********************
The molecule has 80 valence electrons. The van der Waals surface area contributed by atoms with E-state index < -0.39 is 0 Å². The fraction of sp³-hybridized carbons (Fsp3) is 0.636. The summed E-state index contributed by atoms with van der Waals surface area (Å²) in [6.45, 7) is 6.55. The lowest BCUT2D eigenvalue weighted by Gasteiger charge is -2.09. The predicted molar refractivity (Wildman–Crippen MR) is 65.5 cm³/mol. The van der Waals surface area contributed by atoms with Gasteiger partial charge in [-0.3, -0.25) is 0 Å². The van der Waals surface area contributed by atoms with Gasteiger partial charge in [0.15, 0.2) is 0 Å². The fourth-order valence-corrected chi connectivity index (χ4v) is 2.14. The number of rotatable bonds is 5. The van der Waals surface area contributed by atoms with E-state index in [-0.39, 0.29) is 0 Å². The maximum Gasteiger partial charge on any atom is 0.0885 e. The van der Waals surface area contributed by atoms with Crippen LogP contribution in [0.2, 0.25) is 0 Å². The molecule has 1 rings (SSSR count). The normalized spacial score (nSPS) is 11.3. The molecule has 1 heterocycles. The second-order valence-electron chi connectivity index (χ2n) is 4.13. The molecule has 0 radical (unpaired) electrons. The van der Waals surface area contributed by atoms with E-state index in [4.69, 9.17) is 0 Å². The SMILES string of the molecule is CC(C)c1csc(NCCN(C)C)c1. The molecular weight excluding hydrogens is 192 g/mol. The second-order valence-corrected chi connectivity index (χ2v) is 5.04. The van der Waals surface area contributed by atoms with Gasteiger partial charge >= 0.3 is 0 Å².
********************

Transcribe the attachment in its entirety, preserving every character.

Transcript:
The molecule has 80 valence electrons. The van der Waals surface area contributed by atoms with E-state index < -0.39 is 0 Å². The fraction of sp³-hybridized carbons (Fsp3) is 0.636. The summed E-state index contributed by atoms with van der Waals surface area (Å²) in [6.45, 7) is 6.55. The lowest BCUT2D eigenvalue weighted by Gasteiger charge is -2.09. The predicted molar refractivity (Wildman–Crippen MR) is 65.5 cm³/mol. The van der Waals surface area contributed by atoms with Gasteiger partial charge in [-0.3, -0.25) is 0 Å². The van der Waals surface area contributed by atoms with Gasteiger partial charge in [0.15, 0.2) is 0 Å². The fourth-order valence-corrected chi connectivity index (χ4v) is 2.14. The number of rotatable bonds is 5. The van der Waals surface area contributed by atoms with E-state index in [-0.39, 0.29) is 0 Å². The maximum Gasteiger partial charge on any atom is 0.0885 e. The van der Waals surface area contributed by atoms with Crippen LogP contribution in [0.2, 0.25) is 0 Å². The molecule has 1 rings (SSSR count). The normalized spacial score (nSPS) is 11.3. The molecule has 1 heterocycles. The second-order valence-electron chi connectivity index (χ2n) is 4.13. The molecule has 0 radical (unpaired) electrons. The van der Waals surface area contributed by atoms with E-state index in [4.69, 9.17) is 0 Å². The SMILES string of the molecule is CC(C)c1csc(NCCN(C)C)c1. The molecular weight excluding hydrogens is 192 g/mol. The second-order valence-corrected chi connectivity index (χ2v) is 5.04. The van der Waals surface area contributed by atoms with Gasteiger partial charge >= 0.3 is 0 Å².